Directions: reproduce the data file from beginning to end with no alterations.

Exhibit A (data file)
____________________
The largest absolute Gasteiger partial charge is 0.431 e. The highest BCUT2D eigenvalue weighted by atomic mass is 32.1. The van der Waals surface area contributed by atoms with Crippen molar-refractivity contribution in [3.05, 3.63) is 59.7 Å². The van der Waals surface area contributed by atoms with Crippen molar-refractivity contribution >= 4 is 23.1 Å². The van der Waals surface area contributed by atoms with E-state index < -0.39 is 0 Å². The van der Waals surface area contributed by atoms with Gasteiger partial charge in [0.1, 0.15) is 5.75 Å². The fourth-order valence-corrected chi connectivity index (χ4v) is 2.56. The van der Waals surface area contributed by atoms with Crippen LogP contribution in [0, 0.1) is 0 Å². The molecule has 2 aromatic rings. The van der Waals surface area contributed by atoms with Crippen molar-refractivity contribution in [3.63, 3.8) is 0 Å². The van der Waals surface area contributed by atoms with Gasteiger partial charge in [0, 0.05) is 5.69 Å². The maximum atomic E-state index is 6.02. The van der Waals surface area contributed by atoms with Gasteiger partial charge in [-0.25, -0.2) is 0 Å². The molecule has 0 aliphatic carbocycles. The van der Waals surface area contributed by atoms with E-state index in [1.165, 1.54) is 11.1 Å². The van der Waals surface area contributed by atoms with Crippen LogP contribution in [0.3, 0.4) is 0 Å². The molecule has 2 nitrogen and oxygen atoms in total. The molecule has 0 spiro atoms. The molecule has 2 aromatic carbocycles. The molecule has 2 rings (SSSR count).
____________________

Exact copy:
The largest absolute Gasteiger partial charge is 0.431 e. The highest BCUT2D eigenvalue weighted by atomic mass is 32.1. The van der Waals surface area contributed by atoms with Crippen molar-refractivity contribution in [3.05, 3.63) is 59.7 Å². The van der Waals surface area contributed by atoms with Crippen molar-refractivity contribution >= 4 is 23.1 Å². The van der Waals surface area contributed by atoms with E-state index < -0.39 is 0 Å². The van der Waals surface area contributed by atoms with Gasteiger partial charge in [0.1, 0.15) is 5.75 Å². The fourth-order valence-corrected chi connectivity index (χ4v) is 2.56. The van der Waals surface area contributed by atoms with Crippen LogP contribution in [0, 0.1) is 0 Å². The molecule has 2 aromatic rings. The van der Waals surface area contributed by atoms with Crippen molar-refractivity contribution in [3.63, 3.8) is 0 Å². The van der Waals surface area contributed by atoms with Gasteiger partial charge in [0, 0.05) is 5.69 Å². The maximum atomic E-state index is 6.02. The van der Waals surface area contributed by atoms with Gasteiger partial charge in [-0.25, -0.2) is 0 Å². The molecule has 0 aliphatic carbocycles. The van der Waals surface area contributed by atoms with E-state index in [1.165, 1.54) is 11.1 Å². The van der Waals surface area contributed by atoms with Crippen LogP contribution in [0.3, 0.4) is 0 Å². The molecule has 2 nitrogen and oxygen atoms in total. The molecule has 0 spiro atoms. The molecule has 2 aromatic carbocycles. The molecule has 2 rings (SSSR count).